First quarter growth set for four percent


First quarter growth set for four percent

In a recent announcement, deputy prime minister MR Pridiyathorn Devakula is quoted as suggesting the Thai economy could grow by as much as four percent in the first quarter of this year, largely on the back of increased private investment and the falling price of oil.

As the deputy prime minister noted, domestic consumption and private investment are the major contributors to Gross Domestic Product (GDP) and claimed growth had probably expanded by around two percent in the October to December 2014 quarter. If that figure is correct it will mean overall GDP in Thailand for 2014 would be just on one percent, the lowest level since 2011 when widespread flooding of the central plains and parts of Bangkok slashed GDP to a pitiful 0.1 percent.

One of the reasons for the deputy prime minister’s confidence revolves around the expectation that 1,500 of 3,800 plants that won operating licences late in 2014 are expected to start up within the first quarter of this year. Some 1,608 plants began operations in the last quarter of 2014, thereby significantly boosting the GDP bottom line.

MR Pridiyathorn is a little disappointed at the level of disbursement of the government’s investment budget, saying only 41 billion baht or nine percent of the overall investment budget of 459 billion baht, had been allocated since the 1 October start of the 2015 fiscal year.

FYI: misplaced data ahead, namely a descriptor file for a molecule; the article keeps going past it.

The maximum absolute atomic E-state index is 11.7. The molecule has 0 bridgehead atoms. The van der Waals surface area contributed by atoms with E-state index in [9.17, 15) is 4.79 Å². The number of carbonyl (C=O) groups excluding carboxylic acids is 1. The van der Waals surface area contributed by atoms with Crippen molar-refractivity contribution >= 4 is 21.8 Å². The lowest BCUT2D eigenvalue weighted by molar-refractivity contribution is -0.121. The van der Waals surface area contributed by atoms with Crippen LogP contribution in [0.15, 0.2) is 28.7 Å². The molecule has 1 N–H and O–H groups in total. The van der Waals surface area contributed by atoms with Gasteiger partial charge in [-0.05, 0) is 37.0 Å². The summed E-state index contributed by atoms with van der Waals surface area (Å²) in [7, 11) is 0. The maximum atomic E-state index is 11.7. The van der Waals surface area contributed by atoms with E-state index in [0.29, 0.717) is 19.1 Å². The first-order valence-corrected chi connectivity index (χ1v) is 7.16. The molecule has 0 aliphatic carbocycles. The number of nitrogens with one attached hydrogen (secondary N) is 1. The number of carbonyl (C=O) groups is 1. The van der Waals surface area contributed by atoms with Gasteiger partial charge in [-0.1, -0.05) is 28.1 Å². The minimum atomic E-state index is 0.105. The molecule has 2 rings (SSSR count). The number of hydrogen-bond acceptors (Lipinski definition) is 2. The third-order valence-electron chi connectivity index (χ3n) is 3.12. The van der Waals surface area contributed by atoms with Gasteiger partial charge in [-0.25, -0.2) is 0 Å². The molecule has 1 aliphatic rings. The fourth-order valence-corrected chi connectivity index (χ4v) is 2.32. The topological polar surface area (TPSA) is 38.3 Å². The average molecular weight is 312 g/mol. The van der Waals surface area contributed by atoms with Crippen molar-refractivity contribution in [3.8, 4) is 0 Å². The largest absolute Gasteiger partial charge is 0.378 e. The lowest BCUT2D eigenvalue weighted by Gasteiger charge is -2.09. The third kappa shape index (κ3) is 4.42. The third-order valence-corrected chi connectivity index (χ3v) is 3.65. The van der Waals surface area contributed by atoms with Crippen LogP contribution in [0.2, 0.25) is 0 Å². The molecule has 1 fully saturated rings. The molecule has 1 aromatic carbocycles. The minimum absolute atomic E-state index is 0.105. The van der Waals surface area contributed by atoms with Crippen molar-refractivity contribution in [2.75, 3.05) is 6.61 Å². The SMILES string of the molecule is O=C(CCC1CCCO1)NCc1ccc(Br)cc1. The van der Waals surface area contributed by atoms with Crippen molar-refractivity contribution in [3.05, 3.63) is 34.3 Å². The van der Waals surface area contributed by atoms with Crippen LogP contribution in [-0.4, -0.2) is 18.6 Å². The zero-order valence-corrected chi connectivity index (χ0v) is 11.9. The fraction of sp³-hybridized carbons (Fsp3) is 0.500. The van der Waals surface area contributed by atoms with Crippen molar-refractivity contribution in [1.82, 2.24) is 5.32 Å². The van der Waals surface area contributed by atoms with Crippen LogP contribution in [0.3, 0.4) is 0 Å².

The deputy prime minister was happier with the level of allocations of the general budget, saying 726 billion baht had been drawn down in the final quarter out of the over 2.575 trillion baht allocated for expenditure.

Another major factor expected to drive GDP growth in this first quarter is the disbursement of the 80 billion baht construction contracts for infrastructure budget, 66 percent of which is expected to have been allocated during the first quarter.

In order to sustain growth, MR Pridiyathorn said the government would lend its support to new industries that utilize natural resources such as rubber, as well as raw materials for fertilizer.

The government believes Thailand is capable of becoming one of the largest sources of raw material for producing fertilizer since there is around 400 billion tonnes of potash reserves. The government is aiming at approving three potash mines during 2015.

Away from natural resource exploitation, the deputy prime minister said plans are afoot to push Thailand as a preferred headquarters for multi-national companies. There is legislation pending which offers tax exemption on profits, repatriation of dividends and capital gains of international companies who establish regional headquarters in Thailand.